The F-28 was certified with a three-bladed metal rotor, at an empty weight of 1,150 lb. (520 kg) and a gross weight of 1,850 lb. (840 kg). The rotor diameter was 42 feet (12 meters), it had a length of 29 feet, five inches (nine meters), and a height of nine feet, one inch (2.7 meters). Its maximum speed at sea level was 109 mph (175 km/h), with a cruise speed of 90 mph (145 km/h). Its operating ceiling was 11,600 feet (3,525 meters), and it had a range of 274 miles (440 kilometers), with an endurance of 3.85 hours. 

Unique to the F-28 was the lack of the exposed pitch change links for the main rotor. These were contained inside the main rotor shaft, helping to lower aerodynamic drag.

The price for a new F-28 was listed as $27,400, and Enstrom began demonstrating the aircraft to potential new customers. 

However, deliveries didn’t begin until 1966, with the first F-28 handed over to the WCUE radio station in Akron, Ohio on Feb. 12, 1966 (Lewis College had cancelled its agreement to receive the first of the type the previous year).

Another five F-28 helicopters were delivered in 1967, and 12 in 1968. The more powerful F-28A also came out in 1968. 

By May 1971, Enstrom had delivered 50 F-28s. Despite a slow start, the type had found its niche in the helicopter market, and sales were rapidly increasing.

While Rudy took some time away from the industry to start his own heating business, he eventually went back to his first love – helicopters — and was employed by Hillman Helicopters as its chief engineer in Scottsdale, Arizona. Rudy retired in 1983 to spend more time with his family. He died on Sept. 25, 2007, in Iron River, Michigan. 

“My father had an unexplainable passion for airplanes and helicopters from an early age,” said Rudy’s daughter, Connie Enstrom-Sandri. “Through the years, his passion never waned. I admired his patience, perseverance, and unending enthusiasm. He proved that dreams could come true. To see his vision fulfilled was an exciting time in our lives.”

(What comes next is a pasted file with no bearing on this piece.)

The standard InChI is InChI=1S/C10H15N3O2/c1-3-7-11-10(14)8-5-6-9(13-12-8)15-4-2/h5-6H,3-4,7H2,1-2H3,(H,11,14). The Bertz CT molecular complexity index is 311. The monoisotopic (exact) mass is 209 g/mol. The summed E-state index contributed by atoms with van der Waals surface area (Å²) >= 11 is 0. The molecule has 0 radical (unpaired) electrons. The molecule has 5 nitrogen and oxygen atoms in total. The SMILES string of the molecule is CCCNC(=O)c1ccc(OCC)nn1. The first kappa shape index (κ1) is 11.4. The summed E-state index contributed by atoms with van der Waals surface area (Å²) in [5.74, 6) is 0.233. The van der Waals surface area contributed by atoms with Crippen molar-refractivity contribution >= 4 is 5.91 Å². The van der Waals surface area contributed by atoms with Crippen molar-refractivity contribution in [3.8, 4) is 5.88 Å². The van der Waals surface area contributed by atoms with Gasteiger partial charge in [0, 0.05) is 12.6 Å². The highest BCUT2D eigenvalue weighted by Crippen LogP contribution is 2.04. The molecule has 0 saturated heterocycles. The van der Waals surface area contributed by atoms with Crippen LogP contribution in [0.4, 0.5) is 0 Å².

In 2019, the Enstrom Helicopter Corporation (as it is now known) celebrated its 60th anniversary. It has produced over 1,300 helicopters, which operate in over 50 countries around the world — and it is still manufacturing F-28s (now upgraded to the F-28F version), along with the 280FX and turbine 480B.

An Enstrom F-28A. In 1968 the first F-28As were sold with the more powerful Lycoming 205 horsepower engine. Enstrom Helicopter Corp. Photo

Today, Enstrom is a wholly-owned subsidiary of a Chinese company, Chongqing General Aviation Group Co., Ltd. (CGAG), but it is still located in the same location in Menominee. 

The author would like to thank Jahn A. Luke (son of Albert Luke), Kenneth Swartz, and Jackie Kamps/Enstrom for contributing to this story.

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1 Comment

  1. I grew up about 50 miles from the Enstrom factory and remember (?) a story in the Peshtigo times that was about Rudy having to knock out cinder blocks from his basement to get one of his early helicopters out – it used black iron pipe for the skids. I don’t know if it’s true, but a good story. (BTW, I fly Enstroms – nice machine)